Push pull 2m amplifier

Two 4CX1000A's in grounded-screen push-pull - an amplifier that did not work.


Describing this amplifier may seem a really silly thing to do, as it never worked well. However, someone else might learn from our mistakes, or even perhaps someone can tell us why it did not work.

 

Background.
A friend Paul G8WYI and I were are a radio junk sale when we were offered a pair  what appeared to be new  Eimac 4CX1000A tubes. Paul bought them, and I set about designing a 2 m  amplifier to use them. The first thing that became apparent was that the correct Eimac SK-800 series bases, with the screen decoupling capacitor, were very expensive. However, a design published in the 1991 ARRL handbook, A Legal-Limit 2-Metre Tetrode Amplifier, pages 31-57 to 31-72,  using a single 4CX1000A had avoided the need for such a base. The authors, K1JX and W1VD, had used a SK-800 series base with a damaged screen decoupling capacitor and grounded the screen for both RF and DC. They claimed that this avoided the need for the decoupling capacitor in the base and instead meant a cathode decoupling capacitor was needed. However, they argued that any reactance in this cathode decoupling capacitor would not make the amplifier unstable, but would act as negative feedback, and increase drive power.

 

We did not have any base, but I decided making one was not too difficult, having access to a good mechanical workshop at university.  A picture of the SK-800 base appeared in an Eimac publication, so making one seemed easy. In fact, making a base was a lot of work, and with hindsight is not something I would try again, but I did make a pair of bases that grounded the screens.

The data sheet for the 4CX1000A gives the following as typical operating conditions.

 

Anode voltage             3000 V
Screen voltage             325 V
Grid voltage               -60 V
Cathode voltage              0 V (cathode grounded for DC+RF)
Output power              1630 W
Zero signal anode current  250 mA

We proposed to run like this

Anode voltage              2675 V
Screen  voltage               0 V (screen grounded for DC+RF)
Cathode voltage            -325 V
Grid voltage               -385 V

 

Note that voltage differences between our proposed design and the recommended ones are the same. We have 385-325=60 V between grid and cathode, 2675+325 = 3000 between anode and cathode etc. We aimed to return the negative of the HT supply to the cathode and not the ground. Hence a 3000 V HT supply was needed, but the +V would be at +2675 V wrt ground and the -V at -325 V wrt ground.

 

With the DC sorted out, the next step was to design the RF deck. Having had a lot of success with a  well known twin 4X250B amplifier , I decided to base the twin 4CX1000A on this. The grids had two lengths of 6.3 mm (1/4") pipe, inductively coupled to the input with a loop and a series capacitor. The anode line was in the shape of the letter U. with the tubes at each end of the U and the DC fed into the middle via an RF choke.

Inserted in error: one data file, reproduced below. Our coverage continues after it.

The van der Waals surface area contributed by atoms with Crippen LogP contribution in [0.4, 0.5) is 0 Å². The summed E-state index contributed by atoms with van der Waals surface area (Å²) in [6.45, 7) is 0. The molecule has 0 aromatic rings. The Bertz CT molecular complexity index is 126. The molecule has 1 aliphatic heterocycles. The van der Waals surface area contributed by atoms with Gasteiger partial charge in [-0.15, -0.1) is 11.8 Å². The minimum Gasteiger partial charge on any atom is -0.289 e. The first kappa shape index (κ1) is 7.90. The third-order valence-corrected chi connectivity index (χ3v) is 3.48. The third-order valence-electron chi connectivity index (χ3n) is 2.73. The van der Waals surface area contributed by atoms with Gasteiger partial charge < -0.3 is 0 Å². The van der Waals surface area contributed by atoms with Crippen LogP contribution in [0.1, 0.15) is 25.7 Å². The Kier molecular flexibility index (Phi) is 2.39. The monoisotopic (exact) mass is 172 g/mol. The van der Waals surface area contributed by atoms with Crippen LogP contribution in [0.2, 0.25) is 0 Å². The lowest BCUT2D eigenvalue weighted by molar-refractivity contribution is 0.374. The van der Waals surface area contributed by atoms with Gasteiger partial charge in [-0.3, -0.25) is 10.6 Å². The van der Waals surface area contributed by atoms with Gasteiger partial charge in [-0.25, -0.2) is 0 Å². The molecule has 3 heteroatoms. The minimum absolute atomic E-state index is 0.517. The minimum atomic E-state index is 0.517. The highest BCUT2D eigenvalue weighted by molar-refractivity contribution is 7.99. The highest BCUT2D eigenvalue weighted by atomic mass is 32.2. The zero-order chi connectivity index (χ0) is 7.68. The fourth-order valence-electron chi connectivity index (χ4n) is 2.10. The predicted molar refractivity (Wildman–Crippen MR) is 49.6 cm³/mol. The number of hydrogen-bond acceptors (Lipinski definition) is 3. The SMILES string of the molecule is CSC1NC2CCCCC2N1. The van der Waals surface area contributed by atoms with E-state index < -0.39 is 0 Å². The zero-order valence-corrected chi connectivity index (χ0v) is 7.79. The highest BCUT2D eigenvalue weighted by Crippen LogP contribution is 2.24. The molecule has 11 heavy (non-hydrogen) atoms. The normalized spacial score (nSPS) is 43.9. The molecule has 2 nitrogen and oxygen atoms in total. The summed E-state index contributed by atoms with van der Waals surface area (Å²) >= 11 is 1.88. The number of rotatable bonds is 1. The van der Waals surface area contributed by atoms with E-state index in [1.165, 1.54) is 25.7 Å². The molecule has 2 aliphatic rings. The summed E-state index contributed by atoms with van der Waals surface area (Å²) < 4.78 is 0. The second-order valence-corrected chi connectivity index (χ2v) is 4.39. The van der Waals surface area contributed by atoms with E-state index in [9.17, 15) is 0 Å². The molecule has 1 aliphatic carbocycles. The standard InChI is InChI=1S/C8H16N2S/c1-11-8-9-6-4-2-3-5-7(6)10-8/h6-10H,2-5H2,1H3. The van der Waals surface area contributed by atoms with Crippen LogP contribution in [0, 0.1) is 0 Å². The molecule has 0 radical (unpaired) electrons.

Switch on.

The amplifier was switched on and the DC operating conditions seemed okay. The zero signal anode current was close to the 500 mA expected (2 x 250 mA). It could be adjusted to be exactly 250 mA each tube, by taking the grid voltage very negative on one tube at a time to cut it off. It was clear the DC conditions were fine. It was also clear that the amplifier was stable no matter how we neutralised it - something necessary to get 100% right on the W1SL design, otherwise it took off and took the HV fuses with it. Our twin 4CX1000A amplifier was remarkably stable. So far so good !

 

Application of RF.
When RF was applied, the amplifier did a job of amplifying. In fact, with less than a Watt of drive, several hundred watts came out. However, it was soon apparent was that the amplifier started to draw grid current very early - by a couple of hundred Watts out, the amplifier was drawing grid current. By the time the output was up to 700 W, our grid current meters were at full scale ( 1 mA). I think we eventually ran up to about 800 W out, when the grids were taking a couple of mA each. Clearly the amplifier was non-linear and we were likely to destroy the grids of the tubes if we pushed it any harder.

 

The grid dissipation rating of the 4CX1000A is 0 W !!!

Despite a lot of effort, a lot of asking around, the amplifier still amplifies, but has never been used in a QSO, as we know it would be non-linear. Why it draws grid current so early is not known to us. We have thought the problem was one of incorrect loading, but have tried various methods of coupling the RF out from the amplifier with no success. No matter what we try, the positive grid current problem will not go away.

If you have any comments on this, we would like to hear from you. by email  at drkirkby@ntlworld.com G8WRB is now making a conventional cathode driven YC156/3CX5000A7 amplifier and hopes he has less problems than this design that was unusual to say the least.